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New women's pro hockey league injects extra fizz into Rivalry Series

Emily Clark hasn't played a hockey game in her hometown in over a decade. She was named to the Canadian women's team for the 2018 Four Nations Cup in Saskatoon.
Canada forward Emily Clark (26) knocks Switzerland defender Sarah Forster (3) off the puck during first period IIHF Women's World Hockey Championship semifinal hockey action in Brampton, Ont., on Saturday April 15, 2023. THE CANADIAN PRESS/Frank Gunn

Emily Clark hasn't played a hockey game in her hometown in over a decade.

She was named to the Canadian women's team for the 2018 Four Nations Cup in Saskatoon. An ill-timed leg injury before the tournament planted her in the stands wearing a walking boot.

So the 27-year-old forward wants to play for Canada in this winter's seven-game Rivalry Series against the United States that includes a stop in Saskatoon.

"Who gets to play for the national team, so few people get to, in your hometown? That was one of the hardest things I had to go through with that injury and kind of missing out on that opportunity," Clark told The Canadian Press.

"To hopefully have the chance to do it again, it would just mean everything to me to play on home ice in Saskatoon in front of my family, friends and people who are from where I'm from."

Hockey Canada announced dates and locations Tuesday for the 2023-24 edition of the Rivalry Series: Nov. 8 in Tempe, Ariz., Nov. 11 in Los Angeles, Dec. 14 in Kitchener, Ont., Dec. 16 in Sarnia, Ont., Feb. 7 in Saskatoon, Feb. 9 in Regina and Feb. 11 in St. Paul., Minn. 

Canada dropped the first three games of last year's series before winning four in a row to take it. This year's series has the new Professional Women's Hockey League (PWHL) as a backdrop.

The PWHL's 24-game schedule in its inaugural season will start on or around Jan. 1.

Training camps for the six teams in Toronto, Montreal, Ottawa, Boston, New York and Minneapolis-St. Paul start Nov. 13. 

So the majority of Canadians and Americans in the Rivalry Series will quickly pivot from the first two games in southwest U.S. to getting on the ice with their respective PWHL clubs to prepare for the league's first season.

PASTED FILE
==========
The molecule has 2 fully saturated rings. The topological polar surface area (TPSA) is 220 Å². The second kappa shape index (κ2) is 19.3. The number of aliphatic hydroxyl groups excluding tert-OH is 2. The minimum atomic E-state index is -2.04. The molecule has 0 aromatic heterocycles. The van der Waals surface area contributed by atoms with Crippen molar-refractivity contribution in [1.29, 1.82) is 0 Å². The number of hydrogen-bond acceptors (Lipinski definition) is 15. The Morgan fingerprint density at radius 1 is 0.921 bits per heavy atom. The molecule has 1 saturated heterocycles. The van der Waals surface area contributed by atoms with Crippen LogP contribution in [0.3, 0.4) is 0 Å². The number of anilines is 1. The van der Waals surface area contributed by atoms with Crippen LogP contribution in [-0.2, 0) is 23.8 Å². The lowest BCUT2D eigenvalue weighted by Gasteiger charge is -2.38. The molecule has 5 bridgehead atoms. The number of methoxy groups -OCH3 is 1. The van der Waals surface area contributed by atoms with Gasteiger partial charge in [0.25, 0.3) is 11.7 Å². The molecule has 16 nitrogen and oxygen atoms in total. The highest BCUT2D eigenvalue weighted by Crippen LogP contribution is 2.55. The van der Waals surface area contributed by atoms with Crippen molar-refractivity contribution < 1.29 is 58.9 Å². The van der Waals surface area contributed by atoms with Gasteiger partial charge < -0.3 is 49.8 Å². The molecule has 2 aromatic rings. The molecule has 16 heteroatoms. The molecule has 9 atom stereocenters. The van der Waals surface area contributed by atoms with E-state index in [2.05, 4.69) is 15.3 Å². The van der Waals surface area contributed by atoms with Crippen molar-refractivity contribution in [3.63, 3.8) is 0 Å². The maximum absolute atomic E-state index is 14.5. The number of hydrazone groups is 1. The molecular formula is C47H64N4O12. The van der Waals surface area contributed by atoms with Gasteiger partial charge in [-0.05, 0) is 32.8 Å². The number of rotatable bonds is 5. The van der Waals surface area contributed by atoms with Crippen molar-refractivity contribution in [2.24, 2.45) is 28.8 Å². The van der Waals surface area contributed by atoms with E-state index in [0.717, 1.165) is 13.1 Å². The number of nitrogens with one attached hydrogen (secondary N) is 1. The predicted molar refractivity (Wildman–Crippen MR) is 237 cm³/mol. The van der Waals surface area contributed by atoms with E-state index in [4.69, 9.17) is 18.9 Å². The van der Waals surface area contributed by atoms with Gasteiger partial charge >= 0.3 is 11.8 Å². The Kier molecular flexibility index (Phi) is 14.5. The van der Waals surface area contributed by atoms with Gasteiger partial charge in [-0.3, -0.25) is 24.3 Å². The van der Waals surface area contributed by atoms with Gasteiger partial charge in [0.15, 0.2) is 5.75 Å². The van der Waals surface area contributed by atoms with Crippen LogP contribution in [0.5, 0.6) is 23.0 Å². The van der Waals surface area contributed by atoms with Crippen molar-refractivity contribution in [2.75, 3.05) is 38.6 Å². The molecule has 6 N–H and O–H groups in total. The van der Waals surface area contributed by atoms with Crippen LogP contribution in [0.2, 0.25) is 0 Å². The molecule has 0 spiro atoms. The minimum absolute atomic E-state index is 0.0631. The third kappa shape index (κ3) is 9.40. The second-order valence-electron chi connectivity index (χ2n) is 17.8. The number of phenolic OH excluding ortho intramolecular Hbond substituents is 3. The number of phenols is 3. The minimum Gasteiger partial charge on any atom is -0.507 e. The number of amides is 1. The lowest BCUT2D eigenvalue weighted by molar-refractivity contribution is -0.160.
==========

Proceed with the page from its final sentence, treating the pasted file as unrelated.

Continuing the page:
"I think the timing is amazing," said Canadian defender Renata Fast." There's a ton of buzz for women's hockey coming off all the news with the new league.

"I feel the Rivalry Series, the first couple dates in November is kind of the kickoff of hockey season for women's hockey altogether. There's a little bit of stress from players who have to relocate to new markets for the pro league and then potentially have the Rivalry Series right before."

Added Clark: "We're training hard right now even though we're not in-season. It's a bit of an extended off-season, but what better way to get us ready for training camp than two games against the U. S.?"

Fast of Burlington, Ont., and Clark will be high on head coach Troy Ryan's depth chart to wear the Maple Leaf in the Rivalry Series. The two-time Olympians won gold in 2022 and helped Canada win back-to-back world titles in 2021 and 2022.

They were quickly snapped up in free agency as soon as the PWHL's window opened Sept. 1 — Fast by Toronto and Clark by Ottawa. Ryan is also Fast's PWHL coach in Toronto.

Canada (48 players) and the United States (29) dominated the PWHL's Sept. 18 draft, but 13 Europeans from seven different countries were also chosen.

The PWHL intends to work with the international calendar and build in breaks for the women to compete for their respective countries. The 2024 women's world championship April 3-14 is in Utica, N.Y.

If Clark gets the Rivalry Series call, she could end up squaring off against her Ottawa teammate Savannah Harmon on the U.S. side.

"It's pretty easy to turn that teammate-enemy switch on and off," Clark said. "Me and Savannah Harmon have become pretty good friends. In the last Rivalry Series, in Seattle, we took coincidental minors for checking each other in the head."

Fast is interested to see how quickly and dramatically the new league will impact the international game. That was a topic of conversation among players at September's national team camp in Thorold, Ont., she said.

"It's going to change a lot of things for the national team," the 28-year-old predicted. "When you're on the national team, you kind of have a role that you're in and sometimes you don't get the opportunity to play in different situations and play different roles. 

"Now with the professional league, where players are dispersed among six teams, there's going to be opportunity for players to play different roles and maybe get more exposure. Lines might change, players might be given more opportunities in different areas.

"I truly feel that it's going to be harder to make the national team moving forward just because players are having a place to play for longer and to develop later."

This report by The Canadian Press was first published Oct. 3, 2023.

Donna Spencer, The Canadian Press